Road to the future: Researchers use AI and chest x-rays to predict heart attack and stroke

Heart disease kills about 697,000 people in the United States alone each year, accounting for one in five deaths.

Researchers have developed a method that can predict a patient’s risk of heart attack or stroke using just one chest X-ray scan.

researcher Using artificial intelligence (AI), the Radiological Society of North America was able to accurately predict future cardiovascular events with the same accuracy as much more complex and difficult-to-obtain clinical methods.

The agency hopes doctors will be able to use the technology to identify at-risk patients before they become dangerous.

Physicians now use the Atherosclerotic and Cardiovascular Disease Risk Score (ASCVD), which looks at a variety of risk factors such as age, gender, race, smoking history, blood pressure, type 2 diabetes, and blood tests to determine a patient’s risk. We use a system called .

However, not all of these variables are readily available and some may be difficult to obtain.

A new method examines the pattern of chest X-rays. This was something researchers knew was always there, but had no reliable way to interpret it.

“Although it has long been recognized that X-rays capture information beyond traditional diagnostic findings, we have not used this data due to the lack of robust and reliable methods,” said the study’s lead author. “Advancements in AI are making it possible now,” said Jakob Weiss, Ph.D.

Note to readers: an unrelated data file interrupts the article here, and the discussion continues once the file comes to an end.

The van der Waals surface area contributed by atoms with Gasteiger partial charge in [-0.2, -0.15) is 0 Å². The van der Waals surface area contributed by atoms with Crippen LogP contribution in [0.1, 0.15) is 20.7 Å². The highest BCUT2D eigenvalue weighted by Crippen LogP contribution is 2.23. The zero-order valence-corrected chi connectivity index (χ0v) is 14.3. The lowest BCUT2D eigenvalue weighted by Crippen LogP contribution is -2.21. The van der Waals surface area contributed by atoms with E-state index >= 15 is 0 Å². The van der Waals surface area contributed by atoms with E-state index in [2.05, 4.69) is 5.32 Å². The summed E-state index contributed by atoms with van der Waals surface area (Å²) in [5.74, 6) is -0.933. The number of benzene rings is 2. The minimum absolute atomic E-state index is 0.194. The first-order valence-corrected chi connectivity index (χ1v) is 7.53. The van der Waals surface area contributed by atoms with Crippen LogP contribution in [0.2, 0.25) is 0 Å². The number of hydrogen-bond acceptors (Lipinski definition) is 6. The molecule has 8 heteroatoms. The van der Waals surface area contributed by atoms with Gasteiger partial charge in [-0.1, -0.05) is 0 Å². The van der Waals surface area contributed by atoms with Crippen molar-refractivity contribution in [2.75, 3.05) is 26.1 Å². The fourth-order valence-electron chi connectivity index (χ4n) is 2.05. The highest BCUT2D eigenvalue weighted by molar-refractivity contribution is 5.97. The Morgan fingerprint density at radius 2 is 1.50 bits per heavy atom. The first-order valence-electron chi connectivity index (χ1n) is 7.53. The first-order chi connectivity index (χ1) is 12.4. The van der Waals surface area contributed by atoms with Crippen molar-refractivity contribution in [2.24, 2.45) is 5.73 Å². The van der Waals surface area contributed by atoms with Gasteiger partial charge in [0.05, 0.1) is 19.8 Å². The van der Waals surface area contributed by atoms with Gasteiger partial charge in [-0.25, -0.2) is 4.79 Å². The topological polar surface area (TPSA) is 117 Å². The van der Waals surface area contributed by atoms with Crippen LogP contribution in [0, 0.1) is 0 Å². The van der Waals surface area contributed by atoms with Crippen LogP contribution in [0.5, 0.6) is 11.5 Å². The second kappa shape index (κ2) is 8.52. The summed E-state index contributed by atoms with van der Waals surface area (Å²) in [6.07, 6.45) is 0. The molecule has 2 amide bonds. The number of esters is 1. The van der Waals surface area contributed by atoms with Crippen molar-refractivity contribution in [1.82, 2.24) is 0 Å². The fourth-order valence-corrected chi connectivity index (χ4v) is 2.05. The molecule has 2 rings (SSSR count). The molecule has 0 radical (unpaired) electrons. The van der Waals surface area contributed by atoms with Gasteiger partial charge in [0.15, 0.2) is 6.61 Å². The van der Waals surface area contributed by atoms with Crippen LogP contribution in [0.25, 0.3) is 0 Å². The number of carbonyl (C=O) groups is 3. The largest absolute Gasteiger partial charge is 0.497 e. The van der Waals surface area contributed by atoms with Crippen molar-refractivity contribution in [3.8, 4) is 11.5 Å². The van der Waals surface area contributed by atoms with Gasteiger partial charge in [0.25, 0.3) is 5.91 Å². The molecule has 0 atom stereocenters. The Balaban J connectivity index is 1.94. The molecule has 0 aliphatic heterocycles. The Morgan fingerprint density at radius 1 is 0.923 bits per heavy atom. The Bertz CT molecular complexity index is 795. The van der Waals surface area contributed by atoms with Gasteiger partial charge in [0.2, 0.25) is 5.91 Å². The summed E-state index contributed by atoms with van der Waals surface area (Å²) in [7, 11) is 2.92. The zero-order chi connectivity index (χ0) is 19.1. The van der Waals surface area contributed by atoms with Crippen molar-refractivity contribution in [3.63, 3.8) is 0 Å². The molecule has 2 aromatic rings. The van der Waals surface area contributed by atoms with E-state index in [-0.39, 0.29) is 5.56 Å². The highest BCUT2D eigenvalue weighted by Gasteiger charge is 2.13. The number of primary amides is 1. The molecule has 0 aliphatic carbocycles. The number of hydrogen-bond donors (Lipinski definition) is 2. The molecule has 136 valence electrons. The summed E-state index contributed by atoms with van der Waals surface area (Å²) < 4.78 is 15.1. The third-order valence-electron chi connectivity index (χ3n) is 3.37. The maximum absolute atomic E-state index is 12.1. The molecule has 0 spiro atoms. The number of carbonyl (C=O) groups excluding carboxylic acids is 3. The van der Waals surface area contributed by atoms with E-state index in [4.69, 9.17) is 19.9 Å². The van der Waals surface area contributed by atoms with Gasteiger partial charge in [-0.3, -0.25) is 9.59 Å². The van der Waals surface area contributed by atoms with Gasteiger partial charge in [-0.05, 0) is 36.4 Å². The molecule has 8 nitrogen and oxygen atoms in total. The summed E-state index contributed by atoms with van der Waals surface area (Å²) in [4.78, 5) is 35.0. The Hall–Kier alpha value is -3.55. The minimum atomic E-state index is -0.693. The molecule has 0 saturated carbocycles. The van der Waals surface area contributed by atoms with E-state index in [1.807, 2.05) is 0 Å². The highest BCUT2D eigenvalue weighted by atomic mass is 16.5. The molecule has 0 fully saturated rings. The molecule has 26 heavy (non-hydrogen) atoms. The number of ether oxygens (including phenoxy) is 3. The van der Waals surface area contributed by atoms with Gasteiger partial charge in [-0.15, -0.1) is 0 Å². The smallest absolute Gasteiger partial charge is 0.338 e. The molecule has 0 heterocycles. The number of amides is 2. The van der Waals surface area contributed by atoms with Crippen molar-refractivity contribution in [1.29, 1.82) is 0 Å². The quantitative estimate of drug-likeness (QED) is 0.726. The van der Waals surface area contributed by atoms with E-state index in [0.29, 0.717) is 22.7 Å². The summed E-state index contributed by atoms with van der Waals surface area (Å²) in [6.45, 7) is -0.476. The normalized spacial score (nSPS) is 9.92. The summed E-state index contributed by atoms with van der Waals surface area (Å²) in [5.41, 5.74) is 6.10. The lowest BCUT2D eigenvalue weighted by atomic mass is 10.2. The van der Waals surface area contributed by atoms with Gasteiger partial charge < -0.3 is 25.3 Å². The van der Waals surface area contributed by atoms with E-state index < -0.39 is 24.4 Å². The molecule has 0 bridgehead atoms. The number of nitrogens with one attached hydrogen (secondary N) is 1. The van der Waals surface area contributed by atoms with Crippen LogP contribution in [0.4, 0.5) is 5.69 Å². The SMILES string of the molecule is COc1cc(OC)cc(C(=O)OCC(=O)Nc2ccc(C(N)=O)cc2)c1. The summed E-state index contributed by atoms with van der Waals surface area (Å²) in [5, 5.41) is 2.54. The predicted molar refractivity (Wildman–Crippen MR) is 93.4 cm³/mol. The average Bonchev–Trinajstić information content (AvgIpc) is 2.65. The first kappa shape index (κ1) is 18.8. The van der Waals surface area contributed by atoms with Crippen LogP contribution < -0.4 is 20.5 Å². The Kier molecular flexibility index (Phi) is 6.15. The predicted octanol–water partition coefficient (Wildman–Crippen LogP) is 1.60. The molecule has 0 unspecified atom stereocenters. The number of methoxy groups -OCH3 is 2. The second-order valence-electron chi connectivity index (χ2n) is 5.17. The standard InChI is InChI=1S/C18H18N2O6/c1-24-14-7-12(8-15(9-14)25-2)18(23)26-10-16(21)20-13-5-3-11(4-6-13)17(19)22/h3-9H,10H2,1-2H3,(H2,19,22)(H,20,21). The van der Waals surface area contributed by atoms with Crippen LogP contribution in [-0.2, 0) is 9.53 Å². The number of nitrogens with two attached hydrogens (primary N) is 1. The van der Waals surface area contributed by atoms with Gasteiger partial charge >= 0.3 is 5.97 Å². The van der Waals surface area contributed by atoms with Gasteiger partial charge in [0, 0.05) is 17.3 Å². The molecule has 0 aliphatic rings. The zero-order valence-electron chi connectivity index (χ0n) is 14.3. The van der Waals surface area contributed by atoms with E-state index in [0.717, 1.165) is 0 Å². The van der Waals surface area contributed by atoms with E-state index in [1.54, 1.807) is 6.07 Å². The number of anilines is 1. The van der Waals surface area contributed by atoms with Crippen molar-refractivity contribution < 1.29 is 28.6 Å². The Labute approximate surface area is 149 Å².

This model was termed the CXR-CVD risk model (short for chest x-ray cardiovascular disease risk model).

147,497 chest x-rays from 40,646 study participants were used in this experiment. The researchers say they found a “significant association” between risk predicted by the CXR-CVD model and observed major cardiac events.

They also compared the accuracy of CXR-CVD with conventional ASCVD methods using 2,401 patients with sufficient data to assess ASCVD risk. They found that CXR-CVD is comparable in efficiency to conventional methods.

“What we’ve shown is that chest x-rays are more than chest x-rays,” Dr. Weiss said. “Such an approach provides a quantitative measure that can provide both useful diagnostic and prognostic information to clinicians and patients.” Road to the future: Researchers use AI and chest x-rays to predict heart attack and stroke

Show More
Back to top button